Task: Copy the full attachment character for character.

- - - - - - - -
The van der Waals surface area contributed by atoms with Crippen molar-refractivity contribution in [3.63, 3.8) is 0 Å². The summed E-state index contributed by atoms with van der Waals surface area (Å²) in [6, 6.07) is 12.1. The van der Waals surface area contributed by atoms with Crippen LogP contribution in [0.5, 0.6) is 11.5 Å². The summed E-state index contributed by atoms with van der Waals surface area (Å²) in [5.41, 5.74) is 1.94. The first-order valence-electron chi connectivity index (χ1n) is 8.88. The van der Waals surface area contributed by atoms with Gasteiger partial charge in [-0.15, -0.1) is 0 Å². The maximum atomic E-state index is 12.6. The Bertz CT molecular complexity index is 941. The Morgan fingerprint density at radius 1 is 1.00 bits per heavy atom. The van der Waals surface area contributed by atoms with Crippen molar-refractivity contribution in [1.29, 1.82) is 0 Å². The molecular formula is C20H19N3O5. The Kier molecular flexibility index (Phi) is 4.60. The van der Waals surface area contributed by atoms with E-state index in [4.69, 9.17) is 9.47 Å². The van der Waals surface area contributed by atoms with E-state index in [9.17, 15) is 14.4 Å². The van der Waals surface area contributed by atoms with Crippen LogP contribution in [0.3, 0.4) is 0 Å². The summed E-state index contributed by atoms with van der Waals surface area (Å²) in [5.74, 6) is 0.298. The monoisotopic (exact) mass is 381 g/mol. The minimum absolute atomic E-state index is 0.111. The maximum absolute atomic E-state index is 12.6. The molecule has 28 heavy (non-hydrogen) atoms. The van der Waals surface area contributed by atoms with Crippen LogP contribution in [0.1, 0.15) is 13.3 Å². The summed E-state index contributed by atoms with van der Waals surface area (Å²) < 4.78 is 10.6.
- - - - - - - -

The van der Waals surface area contributed by atoms with Crippen molar-refractivity contribution in [3.63, 3.8) is 0 Å². The summed E-state index contributed by atoms with van der Waals surface area (Å²) in [6, 6.07) is 12.1. The van der Waals surface area contributed by atoms with Crippen LogP contribution in [0.5, 0.6) is 11.5 Å². The summed E-state index contributed by atoms with van der Waals surface area (Å²) in [5.41, 5.74) is 1.94. The first-order valence-electron chi connectivity index (χ1n) is 8.88. The van der Waals surface area contributed by atoms with Gasteiger partial charge in [-0.15, -0.1) is 0 Å². The maximum atomic E-state index is 12.6. The Bertz CT molecular complexity index is 941. The Morgan fingerprint density at radius 1 is 1.00 bits per heavy atom. The van der Waals surface area contributed by atoms with Crippen molar-refractivity contribution in [1.29, 1.82) is 0 Å². The molecular formula is C20H19N3O5. The Kier molecular flexibility index (Phi) is 4.60. The van der Waals surface area contributed by atoms with E-state index in [4.69, 9.17) is 9.47 Å². The van der Waals surface area contributed by atoms with E-state index in [9.17, 15) is 14.4 Å². The van der Waals surface area contributed by atoms with Crippen LogP contribution in [0.3, 0.4) is 0 Å². The summed E-state index contributed by atoms with van der Waals surface area (Å²) in [5.74, 6) is 0.298. The monoisotopic (exact) mass is 381 g/mol. The minimum absolute atomic E-state index is 0.111. The maximum absolute atomic E-state index is 12.6. The molecule has 28 heavy (non-hydrogen) atoms. The van der Waals surface area contributed by atoms with Crippen LogP contribution in [0.1, 0.15) is 13.3 Å². The summed E-state index contributed by atoms with van der Waals surface area (Å²) < 4.78 is 10.6.